The “Ferrybox” is a state-of-the-art equipment that will allow obtaining previously inaccessible records of various oceanographic variables from the extreme south of Chile, particularly from the Strait of Magellan to the Beagle Channel. The instrument will be installed on a ferry and is expected to start operating in mid-2021.

By Andrea Navarro, Centro IDEAL, Chile. At the company 4H-JENA in Germany, the manufacturing and assembly process of a complex oceanographic equipment, called a Ferrybox, began. This fridge-sized device will make it possible to obtain unpublished records of the environmental conditions of marine ecosystems in the Magallanes Region. The highly modular instrument will include the first automated prototype in the world that will collect toxins from the seawater: it will permanently evaluate the state of phycotoxin concentrations, persistence, temporal and spatial dynamics in fjords and channels.

The acquisition of the Ferrybox began to take shape after the oceanographers of the Center for Dynamic Research of Marine Ecosystems of High Latitude (IDEAL) of the Universidad Austral de Chile (UACh), Dr. Ricardo Giesecke, Dr. José Garcés-Vargas and Dr. Andrea Piñones, were awarded the financing of the Chilean Scientific and Technological Equipment Program (Fondequip-2019).

A multidisciplinary team of scientists will install the permanent measurement system on the ferry “Yaghan” belonging to Transbordadora Austral Broom, which operates the Punta Arenas – Puerto Williams route. Thanks to this, it will be possible to continuously monitor the physical, chemical and biological conditions of the surface waters from the Strait of Magellan to the Beagle Channel.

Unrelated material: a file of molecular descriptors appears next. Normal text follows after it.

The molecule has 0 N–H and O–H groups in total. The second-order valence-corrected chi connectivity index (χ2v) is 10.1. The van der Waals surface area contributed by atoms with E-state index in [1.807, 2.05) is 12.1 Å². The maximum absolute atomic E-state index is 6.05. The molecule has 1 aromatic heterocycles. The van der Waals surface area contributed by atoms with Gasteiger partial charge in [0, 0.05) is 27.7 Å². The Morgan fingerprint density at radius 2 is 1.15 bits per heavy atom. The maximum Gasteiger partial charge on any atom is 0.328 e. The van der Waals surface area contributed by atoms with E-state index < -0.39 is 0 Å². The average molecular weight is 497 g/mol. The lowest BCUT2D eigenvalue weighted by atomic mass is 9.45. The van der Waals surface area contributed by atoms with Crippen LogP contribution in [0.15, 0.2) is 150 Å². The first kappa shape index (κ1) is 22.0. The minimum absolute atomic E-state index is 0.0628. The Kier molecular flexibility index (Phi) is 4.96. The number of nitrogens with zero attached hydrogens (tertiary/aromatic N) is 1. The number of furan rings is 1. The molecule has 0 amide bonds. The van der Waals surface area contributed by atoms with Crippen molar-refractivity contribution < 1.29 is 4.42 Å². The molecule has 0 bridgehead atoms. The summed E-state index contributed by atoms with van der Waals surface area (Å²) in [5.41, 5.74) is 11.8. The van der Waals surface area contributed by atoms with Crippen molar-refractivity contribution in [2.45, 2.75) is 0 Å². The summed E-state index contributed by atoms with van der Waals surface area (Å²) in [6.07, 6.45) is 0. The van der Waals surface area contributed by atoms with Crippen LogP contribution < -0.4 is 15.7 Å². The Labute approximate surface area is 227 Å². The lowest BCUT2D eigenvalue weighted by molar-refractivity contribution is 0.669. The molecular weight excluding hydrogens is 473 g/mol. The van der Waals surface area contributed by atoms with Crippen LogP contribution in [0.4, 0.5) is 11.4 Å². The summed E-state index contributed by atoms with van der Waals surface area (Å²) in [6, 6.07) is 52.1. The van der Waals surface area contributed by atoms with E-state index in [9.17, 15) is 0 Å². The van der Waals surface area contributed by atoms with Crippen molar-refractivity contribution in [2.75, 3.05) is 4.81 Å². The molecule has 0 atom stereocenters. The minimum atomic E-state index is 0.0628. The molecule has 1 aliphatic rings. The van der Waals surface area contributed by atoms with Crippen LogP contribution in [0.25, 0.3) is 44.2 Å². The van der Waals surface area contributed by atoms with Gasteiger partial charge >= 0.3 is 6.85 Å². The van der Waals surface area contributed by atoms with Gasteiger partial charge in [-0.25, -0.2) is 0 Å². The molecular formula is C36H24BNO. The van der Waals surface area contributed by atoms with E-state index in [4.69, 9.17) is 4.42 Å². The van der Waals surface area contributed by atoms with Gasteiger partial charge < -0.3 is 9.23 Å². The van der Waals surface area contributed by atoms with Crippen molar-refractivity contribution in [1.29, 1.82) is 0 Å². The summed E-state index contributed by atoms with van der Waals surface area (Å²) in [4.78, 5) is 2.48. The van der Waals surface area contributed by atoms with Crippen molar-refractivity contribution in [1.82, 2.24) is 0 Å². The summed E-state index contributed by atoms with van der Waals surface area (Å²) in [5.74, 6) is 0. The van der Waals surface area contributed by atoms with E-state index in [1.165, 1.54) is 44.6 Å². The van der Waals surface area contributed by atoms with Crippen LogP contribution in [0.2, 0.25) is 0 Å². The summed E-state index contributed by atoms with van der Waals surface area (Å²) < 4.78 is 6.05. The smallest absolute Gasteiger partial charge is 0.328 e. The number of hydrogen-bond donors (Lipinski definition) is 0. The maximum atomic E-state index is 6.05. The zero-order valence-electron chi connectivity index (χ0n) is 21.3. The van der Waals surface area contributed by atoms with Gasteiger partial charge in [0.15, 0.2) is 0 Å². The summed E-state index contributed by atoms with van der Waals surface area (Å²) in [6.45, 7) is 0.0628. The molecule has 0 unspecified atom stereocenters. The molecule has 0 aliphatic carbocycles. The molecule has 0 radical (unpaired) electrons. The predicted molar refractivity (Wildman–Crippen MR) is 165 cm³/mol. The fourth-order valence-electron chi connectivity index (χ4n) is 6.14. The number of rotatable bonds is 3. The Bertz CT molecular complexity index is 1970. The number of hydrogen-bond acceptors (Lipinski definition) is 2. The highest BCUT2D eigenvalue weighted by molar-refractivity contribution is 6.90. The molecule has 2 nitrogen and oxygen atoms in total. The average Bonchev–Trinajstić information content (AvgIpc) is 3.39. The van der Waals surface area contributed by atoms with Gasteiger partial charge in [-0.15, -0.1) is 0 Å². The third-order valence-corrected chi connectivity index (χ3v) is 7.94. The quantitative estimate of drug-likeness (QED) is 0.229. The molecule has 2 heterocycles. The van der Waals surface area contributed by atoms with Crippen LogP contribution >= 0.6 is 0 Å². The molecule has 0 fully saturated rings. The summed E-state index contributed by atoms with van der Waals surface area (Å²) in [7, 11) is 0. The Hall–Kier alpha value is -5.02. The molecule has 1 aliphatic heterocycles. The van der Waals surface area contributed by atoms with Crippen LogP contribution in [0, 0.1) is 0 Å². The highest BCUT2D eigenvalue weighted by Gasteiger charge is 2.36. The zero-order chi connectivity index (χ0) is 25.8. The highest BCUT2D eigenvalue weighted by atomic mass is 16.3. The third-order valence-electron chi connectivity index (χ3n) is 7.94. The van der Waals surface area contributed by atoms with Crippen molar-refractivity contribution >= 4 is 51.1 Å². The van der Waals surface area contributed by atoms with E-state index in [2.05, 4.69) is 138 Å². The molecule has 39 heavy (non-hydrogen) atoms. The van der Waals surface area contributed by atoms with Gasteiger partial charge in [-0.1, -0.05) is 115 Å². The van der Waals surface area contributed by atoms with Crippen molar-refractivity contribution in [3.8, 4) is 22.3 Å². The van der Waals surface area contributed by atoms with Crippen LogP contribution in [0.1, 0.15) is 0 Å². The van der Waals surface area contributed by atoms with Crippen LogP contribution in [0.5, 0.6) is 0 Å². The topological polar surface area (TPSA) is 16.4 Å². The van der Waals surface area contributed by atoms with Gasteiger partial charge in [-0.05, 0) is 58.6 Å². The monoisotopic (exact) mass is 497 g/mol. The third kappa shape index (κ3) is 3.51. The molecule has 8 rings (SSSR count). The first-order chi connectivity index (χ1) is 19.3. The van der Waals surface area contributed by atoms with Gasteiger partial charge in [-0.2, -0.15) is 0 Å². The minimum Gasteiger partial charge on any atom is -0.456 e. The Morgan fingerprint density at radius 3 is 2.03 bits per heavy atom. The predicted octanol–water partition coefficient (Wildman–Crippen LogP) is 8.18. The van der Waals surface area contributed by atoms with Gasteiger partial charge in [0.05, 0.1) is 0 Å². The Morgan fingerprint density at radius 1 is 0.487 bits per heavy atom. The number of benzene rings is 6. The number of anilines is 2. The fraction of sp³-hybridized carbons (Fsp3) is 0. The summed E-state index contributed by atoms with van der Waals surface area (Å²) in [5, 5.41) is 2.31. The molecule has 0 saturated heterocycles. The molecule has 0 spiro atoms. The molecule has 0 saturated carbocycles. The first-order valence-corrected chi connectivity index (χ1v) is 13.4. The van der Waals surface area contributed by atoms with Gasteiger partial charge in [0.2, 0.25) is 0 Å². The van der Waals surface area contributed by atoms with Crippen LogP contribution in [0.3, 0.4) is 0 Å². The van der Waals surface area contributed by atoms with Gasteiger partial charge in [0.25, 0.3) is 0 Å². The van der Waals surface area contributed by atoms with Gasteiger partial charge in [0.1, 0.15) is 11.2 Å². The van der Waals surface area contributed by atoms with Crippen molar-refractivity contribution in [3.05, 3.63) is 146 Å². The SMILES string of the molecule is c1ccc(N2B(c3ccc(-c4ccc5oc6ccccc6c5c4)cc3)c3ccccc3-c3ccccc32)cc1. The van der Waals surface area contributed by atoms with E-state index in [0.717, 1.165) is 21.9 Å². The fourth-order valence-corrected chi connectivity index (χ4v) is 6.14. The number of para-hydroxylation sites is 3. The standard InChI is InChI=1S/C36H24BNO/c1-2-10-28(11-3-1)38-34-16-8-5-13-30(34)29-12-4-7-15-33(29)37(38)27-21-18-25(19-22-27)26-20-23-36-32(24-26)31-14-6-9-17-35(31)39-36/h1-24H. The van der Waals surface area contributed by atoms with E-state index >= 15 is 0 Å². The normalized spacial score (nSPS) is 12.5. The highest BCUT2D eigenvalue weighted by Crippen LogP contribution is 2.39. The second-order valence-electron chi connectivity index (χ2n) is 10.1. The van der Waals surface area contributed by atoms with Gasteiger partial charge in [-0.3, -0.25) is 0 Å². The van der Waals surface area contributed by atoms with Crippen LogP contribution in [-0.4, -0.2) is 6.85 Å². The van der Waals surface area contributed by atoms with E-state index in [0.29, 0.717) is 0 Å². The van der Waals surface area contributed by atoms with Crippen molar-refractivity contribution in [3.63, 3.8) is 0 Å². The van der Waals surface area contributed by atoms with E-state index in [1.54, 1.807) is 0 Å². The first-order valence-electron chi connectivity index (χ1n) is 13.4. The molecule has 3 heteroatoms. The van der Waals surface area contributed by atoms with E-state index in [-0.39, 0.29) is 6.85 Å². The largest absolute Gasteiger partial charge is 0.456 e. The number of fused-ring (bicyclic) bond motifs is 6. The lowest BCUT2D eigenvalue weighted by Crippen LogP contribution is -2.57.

“Due to the pandemic, we have had a delay in the sensor purchase and acquisition processes. However, we expect that by mid-2021 we will be able to have the equipment operating in the Magallanes Region”, says Dr. Giesecke, also an academic at the Institute of Marine and Limnological Sciences (ICML) of the UACh.

Professionals from the Fisheries Development Institute (IFOP), the University of Magallanes (UMAG), the University of Biobío, the University of Concepción (UdeC), the Pontificia Universidad Católica de Valparaíso (PUCV), the Alfred Wegener Institute (AWI, Germany), the University of Oldenburg (UOL, Germany), the Helmholtz Zentrum Geesthacht (HZG, Germany), and the Old Dominion University (ODU, United States) also participate in the project.

Cutting edge technology

The oceanographic instrument will measure surface variables such as temperature, salinity, oxygen, pH, carbon dioxide (CO2) concentration, crude oil, turbidity, chlorophyll, nitrate, and dissolved oxygen. In cooperation with colleagues from ICBM (lead by Prof. Oliver Zielinski) in Oldenburg, Germany, a spectro-radiometer will be installed on the vessel to monitor the optical characteristics of the water. This will allow a more detailed characterization of the Southern Ocean and generate algorithms for the calibration of satellite-derived information.

The Ferrybox will have an automated water collector that will extract and store 24 x 1L seawater samples, which will later be analysed in the laboratory. All the information collected by the sensors will be sent via 4G network to a server and then made available on an online platform, from where people can view and download the data.

In addition, work is being done on the implementation of a field flow cytometer belonging to the UdeC, which can easily be connected via plug & play when needed, further increasing the capabilities of the Ferrybox.

In collaboration with Dr. Bernd Krock from AWI and engineers from the manufacturing company (lead by Dr. Maik Grunwald at 4H-JENA), we are currently working on the development of the first automated system for the collection of toxins from seawater (Solid Phase Adsorption Toxin Tracking SPATT). This will allow monitoring the spatial distribution and temporal evolution of various types of toxins along the waterway.

This is what a 4H-JENA Ferrybox looks like.